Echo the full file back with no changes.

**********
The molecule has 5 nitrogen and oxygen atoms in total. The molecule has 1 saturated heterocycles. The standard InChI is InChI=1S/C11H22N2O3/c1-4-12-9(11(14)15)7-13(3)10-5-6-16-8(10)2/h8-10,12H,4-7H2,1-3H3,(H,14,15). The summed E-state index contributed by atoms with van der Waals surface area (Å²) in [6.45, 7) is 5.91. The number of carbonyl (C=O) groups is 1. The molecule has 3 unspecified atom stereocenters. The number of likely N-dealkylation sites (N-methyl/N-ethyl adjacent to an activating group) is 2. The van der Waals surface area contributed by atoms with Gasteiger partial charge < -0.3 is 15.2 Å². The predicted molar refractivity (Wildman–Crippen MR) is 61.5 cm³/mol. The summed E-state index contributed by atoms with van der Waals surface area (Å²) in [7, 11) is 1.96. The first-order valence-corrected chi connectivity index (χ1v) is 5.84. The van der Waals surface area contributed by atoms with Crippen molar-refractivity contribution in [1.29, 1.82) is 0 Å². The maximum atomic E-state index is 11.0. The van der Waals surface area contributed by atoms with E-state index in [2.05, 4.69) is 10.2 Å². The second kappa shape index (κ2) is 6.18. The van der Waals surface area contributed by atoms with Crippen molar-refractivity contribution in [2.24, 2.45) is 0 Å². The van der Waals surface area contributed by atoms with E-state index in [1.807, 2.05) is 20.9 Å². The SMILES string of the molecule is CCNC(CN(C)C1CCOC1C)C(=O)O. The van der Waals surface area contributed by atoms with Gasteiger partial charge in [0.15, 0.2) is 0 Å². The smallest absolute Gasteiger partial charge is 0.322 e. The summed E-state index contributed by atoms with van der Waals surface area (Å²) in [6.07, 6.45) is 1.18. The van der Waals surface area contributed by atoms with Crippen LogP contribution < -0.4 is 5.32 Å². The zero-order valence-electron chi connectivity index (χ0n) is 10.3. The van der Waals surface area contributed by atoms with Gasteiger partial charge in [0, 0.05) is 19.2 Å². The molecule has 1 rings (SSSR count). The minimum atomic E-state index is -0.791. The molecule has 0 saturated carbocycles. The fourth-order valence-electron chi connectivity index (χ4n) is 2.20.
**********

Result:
The molecule has 5 nitrogen and oxygen atoms in total. The molecule has 1 saturated heterocycles. The standard InChI is InChI=1S/C11H22N2O3/c1-4-12-9(11(14)15)7-13(3)10-5-6-16-8(10)2/h8-10,12H,4-7H2,1-3H3,(H,14,15). The summed E-state index contributed by atoms with van der Waals surface area (Å²) in [6.45, 7) is 5.91. The number of carbonyl (C=O) groups is 1. The molecule has 3 unspecified atom stereocenters. The number of likely N-dealkylation sites (N-methyl/N-ethyl adjacent to an activating group) is 2. The van der Waals surface area contributed by atoms with Gasteiger partial charge < -0.3 is 15.2 Å². The predicted molar refractivity (Wildman–Crippen MR) is 61.5 cm³/mol. The summed E-state index contributed by atoms with van der Waals surface area (Å²) in [7, 11) is 1.96. The first-order valence-corrected chi connectivity index (χ1v) is 5.84. The van der Waals surface area contributed by atoms with Crippen molar-refractivity contribution in [1.29, 1.82) is 0 Å². The maximum atomic E-state index is 11.0. The van der Waals surface area contributed by atoms with E-state index in [2.05, 4.69) is 10.2 Å². The second kappa shape index (κ2) is 6.18. The van der Waals surface area contributed by atoms with Crippen molar-refractivity contribution in [2.24, 2.45) is 0 Å². The van der Waals surface area contributed by atoms with E-state index in [1.807, 2.05) is 20.9 Å². The SMILES string of the molecule is CCNC(CN(C)C1CCOC1C)C(=O)O. The van der Waals surface area contributed by atoms with Gasteiger partial charge in [0.15, 0.2) is 0 Å². The smallest absolute Gasteiger partial charge is 0.322 e. The summed E-state index contributed by atoms with van der Waals surface area (Å²) in [6.07, 6.45) is 1.18. The van der Waals surface area contributed by atoms with Crippen LogP contribution < -0.4 is 5.32 Å². The zero-order valence-electron chi connectivity index (χ0n) is 10.3. The van der Waals surface area contributed by atoms with Gasteiger partial charge in [0, 0.05) is 19.2 Å². The molecule has 1 rings (SSSR count). The minimum atomic E-state index is -0.791. The molecule has 0 saturated carbocycles. The fourth-order valence-electron chi connectivity index (χ4n) is 2.20.